Sugarcoaters Need Not Reply......

Decorating By KakesbyKris Updated 18 Jun 2010 , 3:31am by princesscris

KakesbyKris Posted 18 Jun 2010 , 1:31am
post #1 of 16

One thing I have learned in my short time on here is you have to ask for criticism.
I just started decorating 4 months ago. I took a Wilton class to get out of the house and haven't looked back. Although my instructor is nice she is all "puppies and rainbows" as I have heard it referred to on here. Friends and family think I can do no wrong. So since I have learned more from CakeCentral than classes I am turning to my fellow CC'ers for helpful constructive critiques.
Please look at my pictures and give me any advice to better my techniques. You will see a progression in my work, at least I hope, with the breast cancer cake being the latest. I have learned a new skill for my fondant roses, I know they need work with the centers, so hopefully they will be better going forward. The cancer cake was done on a dummy so that helped with my edges.
I read a post that said you can't write negative things on the pictures so please look and reply to this thread with comments.
I really do want criticism that's helpful. I welcome it to better myself. TIA icon_biggrin.gif

15 replies
artscallion Posted 18 Jun 2010 , 1:52am
post #2 of 16

Your progression looks fine. Your cakes all look well done. It looks like you are trying new techniques with each cake. You also seem to be trying different styles with each new cake. That's a great way to progress.

I don't see any real flaws in your cakes or things that call for improvement. Everyone's cakes can be improved. But that just comes with practice.

My only advice is to continue just as you are doing. I am not sugar coating this. You are doing fine. With every different cake you do and every different technique you learn, you are adding a skill to your bag of tricks. Over time, you learn to mix and match these tricks, and you get better at them. That's exactly how to grow.

Great work. Keep at it!

Bijoudelanuit Posted 18 Jun 2010 , 1:55am
post #3 of 16

I think your cakes are fabulous!!! I especially love your basket of flowers! The only suggestion I could make would be to make the frosting for basket weave slightly thinner than you had it so that the edges and ridges on the piping will be smoother and solid. You're off to a great start!

Kibosh Posted 18 Jun 2010 , 1:58am
post #4 of 16

For taking the classes only a few short months ago, personally I think your right on par, for just starting out. i've only been decorating since about nine or ten months, I can just tell you "PRACTICE PRACTICE PRACTICE".
I have learned a lot here from those more experienced. You tube is also a great help for showing you different techinques so you can actually see what it is you are trying to figure something out.
It's very hard not to compare yourself to others more experienced, but just stick to what you are confident in and then build from there.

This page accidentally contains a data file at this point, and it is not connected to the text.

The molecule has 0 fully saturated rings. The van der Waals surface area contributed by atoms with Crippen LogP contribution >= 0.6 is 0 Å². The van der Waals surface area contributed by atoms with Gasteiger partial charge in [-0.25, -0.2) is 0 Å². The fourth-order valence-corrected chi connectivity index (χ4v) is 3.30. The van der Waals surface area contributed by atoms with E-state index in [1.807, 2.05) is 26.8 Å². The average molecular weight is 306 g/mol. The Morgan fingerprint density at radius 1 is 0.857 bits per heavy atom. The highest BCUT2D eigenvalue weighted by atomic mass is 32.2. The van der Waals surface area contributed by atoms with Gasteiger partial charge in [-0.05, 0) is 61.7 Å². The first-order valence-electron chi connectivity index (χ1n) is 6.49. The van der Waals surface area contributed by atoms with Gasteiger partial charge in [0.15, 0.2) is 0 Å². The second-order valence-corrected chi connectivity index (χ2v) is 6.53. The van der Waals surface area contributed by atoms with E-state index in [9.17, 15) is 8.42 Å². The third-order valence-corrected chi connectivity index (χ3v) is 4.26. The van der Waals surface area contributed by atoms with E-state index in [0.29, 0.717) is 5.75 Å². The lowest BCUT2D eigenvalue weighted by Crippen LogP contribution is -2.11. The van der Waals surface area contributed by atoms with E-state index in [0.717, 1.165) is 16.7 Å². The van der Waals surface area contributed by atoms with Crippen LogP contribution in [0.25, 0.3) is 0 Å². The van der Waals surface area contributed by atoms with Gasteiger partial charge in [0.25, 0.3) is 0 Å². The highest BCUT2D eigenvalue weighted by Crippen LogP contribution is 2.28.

Your roses for your cancer cake look great!
I still have a long way to go, but thanks to CC, I have found beautiful inspiration which inturn makes me want to keep at at thumbs_up.gif

Karen421 Posted 18 Jun 2010 , 2:04am
post #5 of 16

If you would truly like some critique on your cakes, you should join this thread:

You will get some honest (non-sugarcoated) feedback.

anasazi17 Posted 18 Jun 2010 , 2:10am
post #6 of 16


It looks to me like you are progressing great, and your cakes look quite nice! I would share (something I wish I listened to myself) make sure you have the basics down first before you get consumed (obsessed in my case) with the latest and greatest tool/technique. I have been doing this a while and still find myself learning some things I wished I had learned a long time ago...I mean, I still can't make a BC rose!


Kitagrl Posted 18 Jun 2010 , 2:15am
post #7 of 16

I checked out your photos!

First I think you have natural talent! Your piping skills seem good for just starting out...the basket cake is lovely with the nice even basketweave, pretty border, and the flowers were great! Some people have alot of problems with piping and you seem like you have a natural talent for it.

I also loved your fondant roses in the breast cancer pic!!!!! They are beautiful!!!!

What I noticed you could work on....of course something I think is one of the hardest things ever...smooth buttercream! I think sometimes Wilton has you making it too stiff...can make it a tad softer and then get a 6" scraper/putty knife at the hardware store and that really helps ice the sides (and even the top) of a cake.

Also your fondant accents you could practice making those a bit thinner. Your bow on the square cake could be rolled thinner and dried ahead shaped a bit more like fabric (if its thinner it kind of drapes a bit more like real fabric...tuck some saran wrap or paper towel in the loops while they dry....) and your breast cancer ribbon would have been really nice shortened a bit, rolled thinner, and dried in position like a real looped ribbon and then laid on the cake, or even standing up on the cake. You can mix tylose with fondant to make it dry faster, or use gumpaste.

One thing that just comes along with practice too is just picturing your cake design in your head and making all the colors and things work together on a real cake!

Anyway just want to encourage you to keep it up! Your love for the art will keep you going and keep you improving! We all have more we can learn.

Great job!

metria Posted 18 Jun 2010 , 2:24am
post #8 of 16

such a natural, i'm so jealous! the only thing i'd suggest is try covering your cake boards with something other than foil. you can do gift wrap paper, then cover that with clear contact paper. just keep a food safe barrier between that and your cake (like a circle of freezer paper). it can really be a great accent to your overall designs!

Kitagrl Posted 18 Jun 2010 , 2:30am
post #9 of 16
Originally Posted by metria

such a natural, i'm so jealous! the only thing i'd suggest is try covering your cake boards with something other than foil. you can do gift wrap paper, then cover that with clear contact paper. just keep a food safe barrier between that and your cake (like a circle of freezer paper). it can really be a great accent to your overall designs!

Good point!